Slashing emissions of these twin threats would be a “win-win-win” for climate, human health and agriculture, said NASA climate scientist Drew Shindell, who led the study appearing in the journal Science. “Even if you don’t believe climate change is a problem, these things are worth doing.”
Previous studies have noted the benefits of reducing methane and soot. But the new study looked at the specific effect of about 400 actions policymakers could take. Of those, just 14 interventions — such as eliminating wood-burning stoves, dampening emissions from diesel vehicles and capturing methane released from coal mines — would offer big benefits.
“They’re all things we know how to do and have done; we just haven’t done them worldwide,” said Shindell, who works at the NASA Goddard Institute for Space Studies in New York.
But simple changes can be difficult to implement globally, Shindell acknowledged, even when the ultimate benefits dwarf the upfront costs.
Reducing methane and soot would slow global warming dramatically — by almost a degree Fahrenheit — by the middle of the century, according to computer simulations run by the 24-member international team.
At the same time, the simulations show that better air quality would prevent lung and cardiovascular diseases, saving anywhere from 700,000 to 4.7 million lives annually. The wide range reflects uncertainties in the number of deaths caused by air pollution.
Global crop yields would also rise, by 30 to 135 metric tons annually, as rice, corn, wheat and soybean plants would have an easier time absorbing the nutrients they need from the air, according to the report.
“In the absence of a global carbon dioxide agreement, it makes sense to move ahead on global efforts to reduce these other gases,” said Joyce Penner of the University of Michigan, who has studied the climate impacts of soot but was not involved in the new research.
About 3 billion people in the developing world rely on stoves that burn wood, dung and other fuels that throw off soot. Switching to cleaner-burning stoves would help reduce short-term global warming while quickly improving local air quality. Soot particles fall out of the air in less than a week.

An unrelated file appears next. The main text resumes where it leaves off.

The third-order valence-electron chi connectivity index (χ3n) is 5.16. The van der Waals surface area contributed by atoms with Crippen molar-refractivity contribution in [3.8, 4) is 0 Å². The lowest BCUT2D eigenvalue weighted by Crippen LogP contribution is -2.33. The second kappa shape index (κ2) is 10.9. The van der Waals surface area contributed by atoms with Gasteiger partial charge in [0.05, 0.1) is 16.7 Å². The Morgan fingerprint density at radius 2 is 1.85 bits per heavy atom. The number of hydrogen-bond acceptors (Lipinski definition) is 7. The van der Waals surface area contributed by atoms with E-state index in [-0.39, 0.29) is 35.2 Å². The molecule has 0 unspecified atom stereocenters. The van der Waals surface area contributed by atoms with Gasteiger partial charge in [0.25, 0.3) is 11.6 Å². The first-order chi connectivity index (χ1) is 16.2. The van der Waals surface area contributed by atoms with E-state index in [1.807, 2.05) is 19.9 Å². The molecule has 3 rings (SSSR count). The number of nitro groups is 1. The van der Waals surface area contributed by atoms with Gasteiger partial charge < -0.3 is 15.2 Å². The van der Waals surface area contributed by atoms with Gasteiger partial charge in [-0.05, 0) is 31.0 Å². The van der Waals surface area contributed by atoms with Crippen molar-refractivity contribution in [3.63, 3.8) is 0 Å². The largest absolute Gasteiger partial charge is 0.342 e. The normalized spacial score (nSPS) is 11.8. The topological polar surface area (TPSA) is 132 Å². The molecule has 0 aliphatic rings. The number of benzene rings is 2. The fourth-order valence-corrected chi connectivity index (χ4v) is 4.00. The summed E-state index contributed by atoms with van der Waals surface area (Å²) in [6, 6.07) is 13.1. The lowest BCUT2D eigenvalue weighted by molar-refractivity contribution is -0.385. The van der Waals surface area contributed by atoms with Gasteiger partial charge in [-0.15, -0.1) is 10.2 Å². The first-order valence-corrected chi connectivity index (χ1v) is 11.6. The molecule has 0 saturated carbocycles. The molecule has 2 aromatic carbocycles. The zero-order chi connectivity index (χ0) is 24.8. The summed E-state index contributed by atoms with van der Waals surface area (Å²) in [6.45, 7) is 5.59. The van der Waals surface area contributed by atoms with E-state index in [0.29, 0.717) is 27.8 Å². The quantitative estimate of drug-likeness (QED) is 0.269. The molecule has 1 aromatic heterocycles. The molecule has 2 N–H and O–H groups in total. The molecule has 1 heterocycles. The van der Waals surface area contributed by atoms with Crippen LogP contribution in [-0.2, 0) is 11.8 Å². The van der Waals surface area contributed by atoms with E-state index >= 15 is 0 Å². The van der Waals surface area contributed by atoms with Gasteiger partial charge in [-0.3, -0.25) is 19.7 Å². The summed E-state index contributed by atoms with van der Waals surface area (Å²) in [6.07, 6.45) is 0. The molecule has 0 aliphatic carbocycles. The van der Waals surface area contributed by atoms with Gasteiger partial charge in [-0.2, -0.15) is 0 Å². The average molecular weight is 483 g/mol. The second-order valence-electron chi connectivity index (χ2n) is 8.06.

But getting people to switch to cleaner-burning stoves is “easier said than done,” said Elizabeth Ransom, a spokeswoman for University Research. With funding from the U.S. Agency for International Development, the group recently doled out $1.3 million in grants to three groups studying how to get people in Uganda and India to adopt cleaner-burning stoves, as some projects to introduce modern stoves “just didn’t take off.”
Many of the measures would be inexpensive, Shindell said. For instance, farmers in the developing world often burn agricultural waste, but plowing it under instead would cost almost nothing.
Other interventions, such as capping landfills to trap methane, would be more costly.
Several policy experts said that in the absence of a global treaty to reduce carbon dioxide emissions, the new study should spur national governments to smaller actions.
“This great news could not come at a better time for climate protection,” said Durwood Zaelke, president of the D.C.-based Institute for Governance and Sustainable Development.
Zaelke said the proposed measures are particularly important for the world’s most vulnerable regions, such as the Arctic, which has warmed twice as fast as the rest of the world over the past half-century, and the Himalayas, which have warmed three times as fast.
But even advocates of the strategy warned that world leaders have not yet shown the political will to move ahead.
Brooks Yeager, executive vice president for policy for the advocacy group Clean Air-Cool Planet, said the new study shows that “the technical means to get these reductions are clear.” But, he added, “the bad news is it’s not as easy as it sounds.”
For instance, Yeager said that countries that make up the Arctic Council, including the United States, pledged in 2009 to reduce black carbon. But since then, the Obama administration has cut back on domestic efforts to phase out dirtier diesel engines because of budget constraints. Until 2009, Congress had appropriated between $75 million and $150 million for the Diesel Emissions Reduction Act, which gave grants to retire or retrofit polluting diesel vehicles. The program got a boost to $300 million under the American Recovery and Reinvestment Act, but it has not received any more money since.
State Department spokeswoman Emily Cain said the United States has spent $60 million to support methane reduction projects overseas and has pledged to spend an additional $50 million over the next five years. The administration has also committed $5 million to an Arctic Council initiative to reduce black carbon emissions in Russia.
Yeager and Shindell said that reducing methane and soot, while laudable as a short-term strategy for dampening global warming, would not solve the long-term problem.
“I think it’s a little dangerous to think you can do this instead of reducing carbon dioxide,” Yaeger said. “If you don’t reduce carbon dioxide, the benefits of reducing these [pollutants] will recede into the background and be overwhelmed by carbon.”